Welcome to A&A. There are 12 full reviews in this issue. Click on an artist to jump to the review, or simply scroll through the list. If you want information on any particular release, check out the Label info page. All reviews are written by Jon Worley unless otherwise noted.|
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A&A #317 reviews
May 20th-24th 2008 (One Percent Press)
Johnny Bertram & the Golden Bicycles
Days That Passed
Bertram writes laid-back songs steeped in 70s cool, but he arranges them in orchestral americana settings. So, y'know, if Gram Parsons had been in an acoustic version of Steely Dan or something.
I'm speaking of a general musical feel, of course. Bertram's vocals aren't as distinctive as Parsons's (whose are?), but they fit his songs perfectly. The organ, strings and occasional horns fill out the largely acoustic sound quite well.
And these songs do roll. I suppose that it's possible for someone to listen to a song from this album and yawn, but I can't imagine that happening. The off-handed delivery underlies some serious playing. Bertram isn't afraid to let his band get its licks in, and the results are generally combustible.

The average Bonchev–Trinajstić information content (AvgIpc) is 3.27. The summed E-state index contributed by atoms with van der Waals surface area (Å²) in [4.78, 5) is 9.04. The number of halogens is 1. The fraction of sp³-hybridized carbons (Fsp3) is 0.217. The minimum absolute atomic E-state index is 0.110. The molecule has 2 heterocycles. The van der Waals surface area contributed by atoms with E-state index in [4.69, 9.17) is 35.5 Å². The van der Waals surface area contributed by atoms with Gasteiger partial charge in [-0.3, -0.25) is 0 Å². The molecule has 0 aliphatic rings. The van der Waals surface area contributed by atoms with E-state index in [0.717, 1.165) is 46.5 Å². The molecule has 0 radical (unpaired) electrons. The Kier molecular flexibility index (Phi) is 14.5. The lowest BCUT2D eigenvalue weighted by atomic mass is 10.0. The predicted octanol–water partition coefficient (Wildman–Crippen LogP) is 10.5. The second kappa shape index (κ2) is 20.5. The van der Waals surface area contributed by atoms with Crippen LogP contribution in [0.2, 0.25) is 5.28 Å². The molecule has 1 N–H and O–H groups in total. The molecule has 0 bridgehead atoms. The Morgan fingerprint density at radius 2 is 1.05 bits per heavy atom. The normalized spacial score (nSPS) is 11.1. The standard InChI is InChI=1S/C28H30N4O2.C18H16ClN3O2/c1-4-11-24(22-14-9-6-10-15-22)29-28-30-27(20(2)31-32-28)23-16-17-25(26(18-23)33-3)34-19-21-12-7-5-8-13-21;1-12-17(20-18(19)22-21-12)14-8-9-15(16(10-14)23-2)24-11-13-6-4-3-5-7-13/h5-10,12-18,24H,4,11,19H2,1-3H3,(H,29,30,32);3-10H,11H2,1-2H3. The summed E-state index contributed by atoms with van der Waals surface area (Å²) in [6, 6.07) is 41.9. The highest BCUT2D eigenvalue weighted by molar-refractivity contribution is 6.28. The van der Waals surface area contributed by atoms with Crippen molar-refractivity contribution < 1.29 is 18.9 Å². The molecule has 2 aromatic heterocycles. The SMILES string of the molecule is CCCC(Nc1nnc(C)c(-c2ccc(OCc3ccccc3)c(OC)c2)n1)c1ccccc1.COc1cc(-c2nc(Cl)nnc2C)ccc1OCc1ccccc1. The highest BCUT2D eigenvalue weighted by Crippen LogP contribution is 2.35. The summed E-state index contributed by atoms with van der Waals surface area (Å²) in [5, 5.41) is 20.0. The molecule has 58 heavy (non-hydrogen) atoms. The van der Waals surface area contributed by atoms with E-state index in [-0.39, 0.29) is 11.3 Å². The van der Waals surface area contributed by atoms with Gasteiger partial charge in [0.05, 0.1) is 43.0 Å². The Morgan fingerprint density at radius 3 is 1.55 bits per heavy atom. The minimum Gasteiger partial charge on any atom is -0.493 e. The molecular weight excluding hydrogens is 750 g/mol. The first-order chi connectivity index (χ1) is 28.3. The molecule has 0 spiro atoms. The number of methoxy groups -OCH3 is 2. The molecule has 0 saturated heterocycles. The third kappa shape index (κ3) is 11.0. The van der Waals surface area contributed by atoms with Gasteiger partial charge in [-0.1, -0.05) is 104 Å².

Thoroughly enjoyable. This album instantly grabbed on to my ears and did not let go. A real wowser. If folks don't know Bertram now, they will quite soon.
St. Vincent Decor
(The Militia Group)
Three guys who combine the power pop of the Posies with the crunchy hooks of pop punk. Not quite as aggressive as Amazing Disgrace, but certainly heavier than Dear 23
I kept waiting for the Posies influence to fade, but it never quite did. Which is cool, I guess. Blackmarket does throw more into the pot, as these songs are at once more straightforward and more arranged than what the Posies used to do. Which then takes the band more into an Elvis Costello orbit. Which, again, is not a bad place to be.
The use of mellotron and other keyboards works well. I like the lush feel these boys give their songs; indeed, that feel is what attracted me in the first place. The idea seems to have been to keep the writing simple and add things in the studio.
Good stuff. I'm not sure about the shelf life of these songs, but they sound great on the first few listens. Given the band's track record, I'm guessing I'll keep listening for quite some time. I'll just have to play them a few dozen more times and find out.
When You Dream
The orchestral pop sound has become more and more of a favorite for young female singer-songwriters of late. Honestly, I like this stuff a lot more than "chick-and-a-guitar" sound any day. This more-crafted stuff is more difficult to create and it puts a lot more emphasis on solid songwriting. All told, Sara Jackson-Holman shows an exceptional amount of range and talent on her first album.